As power grids are modernized, data centers are likely to become key players in new energy ecosystems that combine multiple generation sources – including renewable sources like wind and solar – as well as energy storage. That’s the view of our DCF Data Center Executive Roundtable, as we round up our panel with a discussion of how digital infrastructure builders can best manage power constraints and sustainability concerns.
Our panelists include Ryan Baumann from Kohler Power Systems, Rhea Williams of Oracle and Infrastructure Masons, and TMGcore CEO JD Enright. The conversation is moderated by Rich Miller, the founder and editor of Data Center Frontier. Here’s today’s discussion:
Data Center Frontier:A number of regions are facing limits on utility power availability for large users. What are the best options for data centers to operate and grow in power-constrained markets?
Ryan Baumann:Our goal to create a resilient power delivery system that focuses on the future, and considers new energy sources that must be coupled with the power of today. Combining traditional sources, such as nuclear and hydro, along with sustainable regional systems of solar, wind, fuel cells and battery storage will be needed to deliver robust power with a refreshed and bolstered power grid.
Bringing together our current power system, the macro-grid, and joining with site microgrids (wind/solar/fuel cells/back up sources) designed to support one another can help support the power constrained regions as well. Bearing in mind, nearly every data center is designed with an emergency backup power system, typically Tier 2 diesel generators sets, ready to serve power at a moment’s notice.
These generator sets built today are cleaner and significantly more efficient than their earlier cousins. Leveraging cleaner fuels, such as Hydrotreated Vegetable Oil (HVO) or natural gas generators in lieu of diesel, we can begin walking clear of fossil fuels. Emissions reduction strategies for the diesel backup power generators could allow the data center clients to run more frequently, if needed, during the grid constrained events to reduce the strain the data center is putting on the power network. Interruptible rate programs were a very common practice and may be needed again, while we continue to make our power consumption within data centers ever more efficient and strengthen the grid power.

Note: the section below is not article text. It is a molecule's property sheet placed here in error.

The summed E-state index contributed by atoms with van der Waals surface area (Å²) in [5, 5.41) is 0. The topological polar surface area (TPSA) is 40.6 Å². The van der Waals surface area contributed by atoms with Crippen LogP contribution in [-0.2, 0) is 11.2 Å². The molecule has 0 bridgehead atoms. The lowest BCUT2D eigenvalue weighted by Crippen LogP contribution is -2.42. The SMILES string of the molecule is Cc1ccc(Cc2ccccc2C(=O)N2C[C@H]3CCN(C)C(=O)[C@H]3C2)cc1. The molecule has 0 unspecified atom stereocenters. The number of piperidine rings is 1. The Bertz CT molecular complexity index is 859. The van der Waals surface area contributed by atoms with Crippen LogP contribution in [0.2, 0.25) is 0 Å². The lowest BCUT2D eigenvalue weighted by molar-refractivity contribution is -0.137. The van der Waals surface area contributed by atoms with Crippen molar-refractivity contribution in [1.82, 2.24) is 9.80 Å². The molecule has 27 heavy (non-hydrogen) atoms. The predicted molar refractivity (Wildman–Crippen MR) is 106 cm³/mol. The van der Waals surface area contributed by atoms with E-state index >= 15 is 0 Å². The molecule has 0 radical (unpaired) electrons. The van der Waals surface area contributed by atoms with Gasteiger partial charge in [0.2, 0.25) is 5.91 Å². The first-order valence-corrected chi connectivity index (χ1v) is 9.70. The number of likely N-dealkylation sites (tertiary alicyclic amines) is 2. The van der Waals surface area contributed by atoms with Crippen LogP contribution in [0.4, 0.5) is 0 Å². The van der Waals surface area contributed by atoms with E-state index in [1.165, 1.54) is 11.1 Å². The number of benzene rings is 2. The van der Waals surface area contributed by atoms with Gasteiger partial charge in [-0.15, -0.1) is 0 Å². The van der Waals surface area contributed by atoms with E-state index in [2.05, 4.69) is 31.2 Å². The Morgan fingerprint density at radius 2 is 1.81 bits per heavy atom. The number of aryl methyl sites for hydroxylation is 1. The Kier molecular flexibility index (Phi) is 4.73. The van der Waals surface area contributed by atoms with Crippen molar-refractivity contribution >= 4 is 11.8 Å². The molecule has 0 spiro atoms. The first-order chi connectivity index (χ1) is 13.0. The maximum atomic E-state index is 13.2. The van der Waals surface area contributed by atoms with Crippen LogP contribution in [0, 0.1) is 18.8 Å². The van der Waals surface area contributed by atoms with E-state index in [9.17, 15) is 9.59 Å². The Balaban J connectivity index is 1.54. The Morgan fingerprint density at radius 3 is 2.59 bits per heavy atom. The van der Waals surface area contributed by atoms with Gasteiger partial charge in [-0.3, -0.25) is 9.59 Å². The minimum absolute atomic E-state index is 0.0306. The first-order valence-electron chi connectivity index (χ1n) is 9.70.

John-David Enright: Quite simply, implement technologies that require and consume less electricity whilst still providing equal or better performance. Additionally, consider using infrastructure that can operate sustainably, and reliably, on alternative sources of energy, such as behind the meter applications on or near the generation source i.e., wind farms, solar fields, natural gas production, nuclear, geothermal, hydro, etc.
It’s understood this will require more CapEx initially for battery backups and generators to support N+1 and above operations, which is often the requirement for data center uptime commitments. What’s the real cost of being more environmentally sustainable? I believe this is still being determined.
Rhea Williams:I don’t think we have the option to solely grow in those regions. We will consume everything that is available over the next 12-18 months, and then we will have to explore alternatives. Second-tier markets and brand new regions will have to be developed.
Additionally, as an industry we have to re-evaluate how we not only consume, but produce power. This is an opportunity for us to be on the forefront of innovation when it comes to electricity and power generation. We will have to walk away from the grid in these markets, become more sustainable, and give back to the local communities.
NEXT: A recap of our 3Q 2022 roundup, including full transcripts of our Executive Insights.
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